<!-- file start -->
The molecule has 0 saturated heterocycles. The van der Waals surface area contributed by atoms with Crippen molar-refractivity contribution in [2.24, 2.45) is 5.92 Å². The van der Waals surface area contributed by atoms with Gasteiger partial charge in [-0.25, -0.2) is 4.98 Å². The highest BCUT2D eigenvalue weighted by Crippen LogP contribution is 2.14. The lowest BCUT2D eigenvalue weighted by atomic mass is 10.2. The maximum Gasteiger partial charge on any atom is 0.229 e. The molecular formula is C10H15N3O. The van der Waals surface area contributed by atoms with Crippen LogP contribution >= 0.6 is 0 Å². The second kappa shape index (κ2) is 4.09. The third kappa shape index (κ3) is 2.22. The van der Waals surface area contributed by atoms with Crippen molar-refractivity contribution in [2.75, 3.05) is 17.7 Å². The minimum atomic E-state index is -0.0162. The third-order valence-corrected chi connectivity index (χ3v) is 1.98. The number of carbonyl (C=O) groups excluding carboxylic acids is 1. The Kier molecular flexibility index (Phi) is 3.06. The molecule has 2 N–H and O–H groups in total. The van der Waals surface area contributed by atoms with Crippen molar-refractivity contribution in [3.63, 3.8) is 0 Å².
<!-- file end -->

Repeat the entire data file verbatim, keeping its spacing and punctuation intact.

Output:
The molecule has 0 saturated heterocycles. The van der Waals surface area contributed by atoms with Crippen molar-refractivity contribution in [2.24, 2.45) is 5.92 Å². The van der Waals surface area contributed by atoms with Gasteiger partial charge in [-0.25, -0.2) is 4.98 Å². The highest BCUT2D eigenvalue weighted by Crippen LogP contribution is 2.14. The lowest BCUT2D eigenvalue weighted by atomic mass is 10.2. The maximum Gasteiger partial charge on any atom is 0.229 e. The molecular formula is C10H15N3O. The van der Waals surface area contributed by atoms with Crippen LogP contribution >= 0.6 is 0 Å². The second kappa shape index (κ2) is 4.09. The third kappa shape index (κ3) is 2.22. The van der Waals surface area contributed by atoms with Crippen molar-refractivity contribution in [2.75, 3.05) is 17.7 Å². The minimum atomic E-state index is -0.0162. The third-order valence-corrected chi connectivity index (χ3v) is 1.98. The number of carbonyl (C=O) groups excluding carboxylic acids is 1. The Kier molecular flexibility index (Phi) is 3.06. The molecule has 2 N–H and O–H groups in total. The van der Waals surface area contributed by atoms with Crippen molar-refractivity contribution in [3.63, 3.8) is 0 Å².